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18
Equations and rewrite rules: a survey
 In Formal Language Theory: Perspectives and Open Problems
, 1980
"... bY ..."
The origins of structural operational semantics
 Journal of Logic and Algebraic Programming
, 2004
"... We review the origins of structural operational semantics. The main publication ‘A Structural Approach to Operational Semantics, ’ also known as the ‘Aarhus Notes, ’ appeared in 1981 [G.D. Plotkin, A structural approach to operational semantics, DAIMI FN19, Computer Science Department, Aarhus Unive ..."
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We review the origins of structural operational semantics. The main publication ‘A Structural Approach to Operational Semantics, ’ also known as the ‘Aarhus Notes, ’ appeared in 1981 [G.D. Plotkin, A structural approach to operational semantics, DAIMI FN19, Computer Science Department, Aarhus University, 1981]. The development of the ideas dates back to the early 1970s, involving many people and building on previous work on programming languages and logic. The former included abstract syntax, the SECD machine, and the abstract interpreting machines of the Vienna school; the latter included the λcalculus and formal systems. The initial development of structural operational semantics was for simple functional languages, more or less variations of the λcalculus; after that the ideas were gradually extended to include languages with parallel features, such as Milner’s CCS. This experience set the ground for a more systematic exposition, the subject of an invited course of lectures at Aarhus University; some of these appeared in print as the 1981 Notes. We discuss the content of these lectures and some related considerations such as ‘small state’ versus ‘grand state, ’ structural versus compositional semantics, the influence of the Scott–Strachey approach to denotational semantics, the treatment of recursion and jumps, and static semantics. We next discuss relations with other work and some immediate further development. We conclude with an account of an old, previously unpublished, idea: an alternative, perhaps more readable, graphical presentation of systems of rules for operational semantics.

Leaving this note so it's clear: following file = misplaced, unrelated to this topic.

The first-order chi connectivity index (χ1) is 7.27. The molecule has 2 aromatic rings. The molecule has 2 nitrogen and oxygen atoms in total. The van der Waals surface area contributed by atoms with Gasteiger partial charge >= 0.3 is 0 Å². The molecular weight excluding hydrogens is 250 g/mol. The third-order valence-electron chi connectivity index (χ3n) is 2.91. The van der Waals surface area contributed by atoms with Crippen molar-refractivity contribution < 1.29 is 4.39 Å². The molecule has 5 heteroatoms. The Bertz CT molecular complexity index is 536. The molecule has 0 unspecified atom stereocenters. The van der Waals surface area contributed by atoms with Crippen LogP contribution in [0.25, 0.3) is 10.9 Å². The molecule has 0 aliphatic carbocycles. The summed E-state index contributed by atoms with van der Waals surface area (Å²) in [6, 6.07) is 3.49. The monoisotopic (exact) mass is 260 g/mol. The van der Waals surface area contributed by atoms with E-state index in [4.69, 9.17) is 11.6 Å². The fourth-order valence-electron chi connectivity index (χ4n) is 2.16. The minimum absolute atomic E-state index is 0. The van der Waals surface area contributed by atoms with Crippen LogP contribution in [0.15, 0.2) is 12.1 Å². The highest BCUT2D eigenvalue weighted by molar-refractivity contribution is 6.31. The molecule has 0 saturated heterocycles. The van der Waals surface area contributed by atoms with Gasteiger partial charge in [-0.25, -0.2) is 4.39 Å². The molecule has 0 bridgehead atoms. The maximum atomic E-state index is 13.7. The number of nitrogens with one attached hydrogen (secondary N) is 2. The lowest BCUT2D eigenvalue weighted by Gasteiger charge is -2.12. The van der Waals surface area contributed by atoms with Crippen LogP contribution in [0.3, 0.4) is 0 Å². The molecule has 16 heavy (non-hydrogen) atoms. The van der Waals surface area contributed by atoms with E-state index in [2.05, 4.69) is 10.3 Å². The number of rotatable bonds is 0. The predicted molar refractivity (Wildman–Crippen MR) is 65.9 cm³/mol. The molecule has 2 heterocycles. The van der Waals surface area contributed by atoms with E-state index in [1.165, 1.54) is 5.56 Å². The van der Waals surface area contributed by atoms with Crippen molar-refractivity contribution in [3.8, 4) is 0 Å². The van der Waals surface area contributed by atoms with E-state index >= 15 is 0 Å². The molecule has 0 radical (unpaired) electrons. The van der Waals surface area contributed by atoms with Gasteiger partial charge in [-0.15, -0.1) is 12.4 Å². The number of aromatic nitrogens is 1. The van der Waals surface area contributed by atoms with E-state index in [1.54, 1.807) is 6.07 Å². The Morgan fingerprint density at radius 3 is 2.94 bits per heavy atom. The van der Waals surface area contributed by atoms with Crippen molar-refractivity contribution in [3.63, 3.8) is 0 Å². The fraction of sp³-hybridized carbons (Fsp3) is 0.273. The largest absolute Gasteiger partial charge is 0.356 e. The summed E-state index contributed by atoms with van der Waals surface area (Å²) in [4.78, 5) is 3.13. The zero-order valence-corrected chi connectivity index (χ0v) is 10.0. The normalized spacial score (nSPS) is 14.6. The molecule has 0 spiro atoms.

Contracts as pairs of projections
, 2006
"... Abstract. Assertionbased contracts provide a powerful mechanism for stating invariants at module boundaries and for enforcing them uniformly. In 2002, Findler and Felleisen showed how to add contracts to higherorder functional languages, allowing programmers to assert invariants about functions as ..."